Ambitious Georgia building for RWC 2015
Results and analysis of Rugby World Cup 2011 suggest that the Tier 2 nations have improved greatly between the last two tournaments and are expected to make another leap by the time RWC 2015 arrives. But will that jump see them competing with the top teams in England? Georgian Rugby Union President George Nijaradze believes it will.
Nijaradze saw his team achieve their pre-tournament goal in defeating Romania and giving Argentina and Scotland all they could handle in New Zealand. Achieving 2011's one-win objective was one thing but Nijaradze and his ambitious organisation are targeting the quarter-finals next time round and feel it's a realistic aspiration.
“I hope that at the end of the next four-year cycle we can surprise a lot of people,” explained Nijaradze. “Our target is very clear. We want to be a part of the Tier 1 countries. We have this potential because we have the support of our government for the next four years and we also have support from the private sector, so we’re now looking to build our infrastructure.”
That infrastructure will be the stadia they can now build on the land provided by the government (many of which will be ready for use this spring), and which will be used to help improve the quality of the domestic competition. Although the vast majority of the Georgian national squad play their club rugby in France, the GRU are very proud that nine of the RWC 2011 squad played in Georgia (there were none in the RWC 2007 squad). However, Nijaradze feels there are more benefits than problems to having players based abroad.
“Playing in France has been a great opportunity for our top players, and keeps them on the high level. Yes, it can be a problem with the releasing of players, but we are looking for alternatives, and we hope that one of them will be the UK. A couple of our boys have played for Gloucester 2nd XV. And next year we will be sending another five guys to England.”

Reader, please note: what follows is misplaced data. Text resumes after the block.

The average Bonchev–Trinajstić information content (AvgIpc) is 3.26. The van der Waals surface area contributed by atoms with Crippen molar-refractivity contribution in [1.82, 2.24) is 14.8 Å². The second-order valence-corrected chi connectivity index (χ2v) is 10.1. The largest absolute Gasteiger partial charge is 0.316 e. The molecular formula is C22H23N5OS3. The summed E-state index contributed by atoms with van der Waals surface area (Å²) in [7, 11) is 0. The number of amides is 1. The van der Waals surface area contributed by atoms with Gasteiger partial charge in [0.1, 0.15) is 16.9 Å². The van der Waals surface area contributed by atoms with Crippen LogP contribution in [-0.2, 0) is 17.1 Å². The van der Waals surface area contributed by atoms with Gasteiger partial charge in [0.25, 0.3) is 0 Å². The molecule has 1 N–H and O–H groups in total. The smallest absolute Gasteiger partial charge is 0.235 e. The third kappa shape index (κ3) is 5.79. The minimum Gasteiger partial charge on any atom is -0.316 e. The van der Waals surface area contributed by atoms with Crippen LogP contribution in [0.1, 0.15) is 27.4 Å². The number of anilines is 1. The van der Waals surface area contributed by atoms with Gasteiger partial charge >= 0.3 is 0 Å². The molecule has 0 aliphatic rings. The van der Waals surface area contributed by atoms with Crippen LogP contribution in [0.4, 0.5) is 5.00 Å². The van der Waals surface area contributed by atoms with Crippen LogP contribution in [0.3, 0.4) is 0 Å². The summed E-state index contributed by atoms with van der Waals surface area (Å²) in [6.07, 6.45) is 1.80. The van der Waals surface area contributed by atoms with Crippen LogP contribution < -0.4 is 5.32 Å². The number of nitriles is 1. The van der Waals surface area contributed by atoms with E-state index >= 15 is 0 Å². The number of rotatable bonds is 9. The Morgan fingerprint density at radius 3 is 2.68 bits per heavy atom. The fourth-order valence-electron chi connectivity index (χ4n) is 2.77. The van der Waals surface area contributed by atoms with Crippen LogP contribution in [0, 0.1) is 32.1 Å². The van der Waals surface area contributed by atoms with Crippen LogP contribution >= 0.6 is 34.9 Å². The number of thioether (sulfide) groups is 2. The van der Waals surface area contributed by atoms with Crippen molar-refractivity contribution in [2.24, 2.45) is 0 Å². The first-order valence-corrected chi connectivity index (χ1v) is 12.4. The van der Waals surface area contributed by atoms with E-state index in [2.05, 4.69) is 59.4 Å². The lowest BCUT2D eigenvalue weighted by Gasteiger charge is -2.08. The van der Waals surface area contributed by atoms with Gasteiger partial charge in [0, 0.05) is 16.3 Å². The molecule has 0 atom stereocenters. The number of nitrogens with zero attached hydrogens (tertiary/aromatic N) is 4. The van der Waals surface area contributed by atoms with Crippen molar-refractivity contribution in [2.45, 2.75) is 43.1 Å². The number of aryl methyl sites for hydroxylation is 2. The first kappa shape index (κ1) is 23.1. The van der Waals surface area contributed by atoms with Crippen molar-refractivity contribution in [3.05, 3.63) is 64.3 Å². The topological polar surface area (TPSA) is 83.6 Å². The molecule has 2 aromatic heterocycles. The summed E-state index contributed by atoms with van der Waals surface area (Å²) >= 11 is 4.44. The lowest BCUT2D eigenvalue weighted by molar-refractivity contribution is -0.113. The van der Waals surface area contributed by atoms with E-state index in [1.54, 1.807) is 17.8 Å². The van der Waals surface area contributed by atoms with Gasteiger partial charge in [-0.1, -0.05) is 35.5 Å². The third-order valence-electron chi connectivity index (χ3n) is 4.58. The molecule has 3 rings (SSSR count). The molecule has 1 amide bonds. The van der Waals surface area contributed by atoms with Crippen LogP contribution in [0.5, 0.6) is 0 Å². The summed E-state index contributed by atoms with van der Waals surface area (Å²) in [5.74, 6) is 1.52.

Quality not quantity
While expanding the domestic league is vital, it’s not all about quantity for Georgia. In the four years since 2007, the number of registered rugby players in the country has doubled from 2,600 to 5,289, and Nijaradze is confident that there is potential to increase it to as many as 30,000 “in six or seven years”. But Nijaradze also believes there is more to their progress than that.
“The number of players does not itself solve all problems. You can increase the number of players or clubs, but the main thing is to increase the quality. Without the quality, numbers don’t work.”
That is why the GRU are putting their efforts into acquiring foreign coaches like Scotsman Richie Dixon (the former head coach who’s now consulting on development) and various others from the UK and New Zealand – and not just for the top level.
“We have invited specialists from abroad to help with education, and to help increase the competitiveness of the domestic competition. They will not just be helping us with the national team, but with developing our academies, which is very important to us now.”
The part played by Nijaradze and his team in this plan should not be underestimated. There are roughly 40 people employed by the GRU, and although the side may not be as high-profile as the Englands and Australias of this world, Nijaradze’s role can be even more demanding than that of his Tier 1 counterparts.
“This job is a huge responsibility,” he said. “You have to carry a very heavy weight on your shoulders. It’s much more difficult to be the president of a Tier 2 nation than a Tier 1 nation. It’s 24 hours a day, seven days a week, no holidays if you want to achieve some results. But this is our choice. It’s because we love rugby – it’s part of our lives. Anyone who touches rugby once ... it’s forever.”
A great World Cup
So, to make all that work worthwhile, what is the one thing that Nijaradze would most like to see happen, to help Georgia and the other Tier 2 sides close that gap to the top sides?
The Georgian President is adamant: “The most important thing – and it’s what everyone is talking about after the last World Cup – is that the Tier 2 nations need more games against the Tier 1 countries. Our countries have showed the world that the gap is less and less, so we need to be playing Tier 1 countries once or twice a year, and we need a new tournament between us and other Tier 2 countries.”
Nijaradze is confident that the hypothetical tournament could happen. He will be meeting the other Tier 2 presidents in America in February, and hopes the new tournament might start from 2013.
But whether or not the new competition gets off the ground, Nijaradze firmly believes Georgia and the ever-improving Tier 2 nations are going to make RWC 2015 the best ever.
“The World Cup in England will be completely different,” he insisted. “Not just the level of games, but everything else. It is going to be a great World Cup, I am more than sure of that.”
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